You are on page 1of 6

[Writer's surname] 1

[Writer’s name]

[Professor’s name]

[Course title]

[Date]

Memory

Memory can be defined as the retention of, and the ability to recall, information,

experiences, skills and habits.

According to Aristotle “not only human beings and the beings which possess opinion

or intelligence, but also certain other animals, possess memory. If memory were a function of

(pure) intellect, it would not have been as it is an attribute of many of the lower animals, but

probably, in that case, no mortal beings would have had memory; since, even as the case

stands, it is not an attribute of them all, just because all have not the faculty of perceiving

time.” (Ross, W. D. (Ed.). The works of Aristotle. Volume 3. Oxford: Clarendon Press.

1930.)

As there is no model of the mind/brain which is universally agreed upon, so is the

case with the working of memory. Nonetheless, any viable model of working of memory

ought to be inline with the natural subjectivity of consciousness and with known scientific

studies (Schacter, Daniel. Searching for Memory: the brain, the mind, and the past). This

natural subjectivity in recall engages three important elements:

1. Memories are edifices made in accord with current needs, wants, influences etc.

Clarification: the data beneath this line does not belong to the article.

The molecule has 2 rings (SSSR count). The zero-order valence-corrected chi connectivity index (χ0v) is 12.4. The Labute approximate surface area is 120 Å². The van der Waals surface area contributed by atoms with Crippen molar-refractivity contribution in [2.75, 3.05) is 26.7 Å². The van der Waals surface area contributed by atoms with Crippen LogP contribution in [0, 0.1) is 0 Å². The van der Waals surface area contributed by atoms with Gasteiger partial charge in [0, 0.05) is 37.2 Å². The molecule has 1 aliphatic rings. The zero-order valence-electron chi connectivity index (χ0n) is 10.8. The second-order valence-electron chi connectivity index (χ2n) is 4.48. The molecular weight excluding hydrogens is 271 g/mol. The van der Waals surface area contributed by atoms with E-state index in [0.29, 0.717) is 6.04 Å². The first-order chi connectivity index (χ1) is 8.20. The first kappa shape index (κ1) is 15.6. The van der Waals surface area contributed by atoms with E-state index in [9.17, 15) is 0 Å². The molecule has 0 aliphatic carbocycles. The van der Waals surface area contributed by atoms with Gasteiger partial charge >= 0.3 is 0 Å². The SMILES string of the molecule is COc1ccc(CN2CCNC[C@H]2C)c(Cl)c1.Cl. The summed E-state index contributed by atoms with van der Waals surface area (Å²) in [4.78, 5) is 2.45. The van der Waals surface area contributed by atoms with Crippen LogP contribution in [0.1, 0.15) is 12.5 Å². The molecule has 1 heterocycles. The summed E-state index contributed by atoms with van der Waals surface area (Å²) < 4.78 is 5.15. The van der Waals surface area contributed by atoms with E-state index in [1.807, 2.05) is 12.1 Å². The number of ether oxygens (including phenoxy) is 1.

2. Memories are frequently linked with feelings and emotions.
[Writer's surname] 2

3. Memory generally engages alertness of the memory

(Schacter, Daniel. Searching for Memory: the brain, the mind, and the past).

There are two models of thinking which have gained popularity in recent times. One

is the behaviorist model which says that thinking is a set of behaviors, and second is

cognitive psychology which says our brain is similar to a computer (Schacter, Daniel.

Searching for Memory: the brain, the mind, and the past.). Another famous model, the

Freudian model hypothesizes that memories of traumatic experiences kept stored in a region

of the unconscious. These stored memories than shape one’s conscious thoughts and

behavior.

Recent studies in neuroscience strongly support the idea that memory is a set of

encoded neural connections. If, by any mishap, some part of the brain is injured, contact to

the neural data stored there is lost. In a review of psychologists, conducted by Loftus and

Loftus, almost 84% of them said that they believe nearly all experiences get permanently

saved in human mind (Schacter, Daniel. Searching for Memory: the brain, the mind, and the

past. p. 76).

On the basis of the model defined, forgetting or loss in memory may occur due to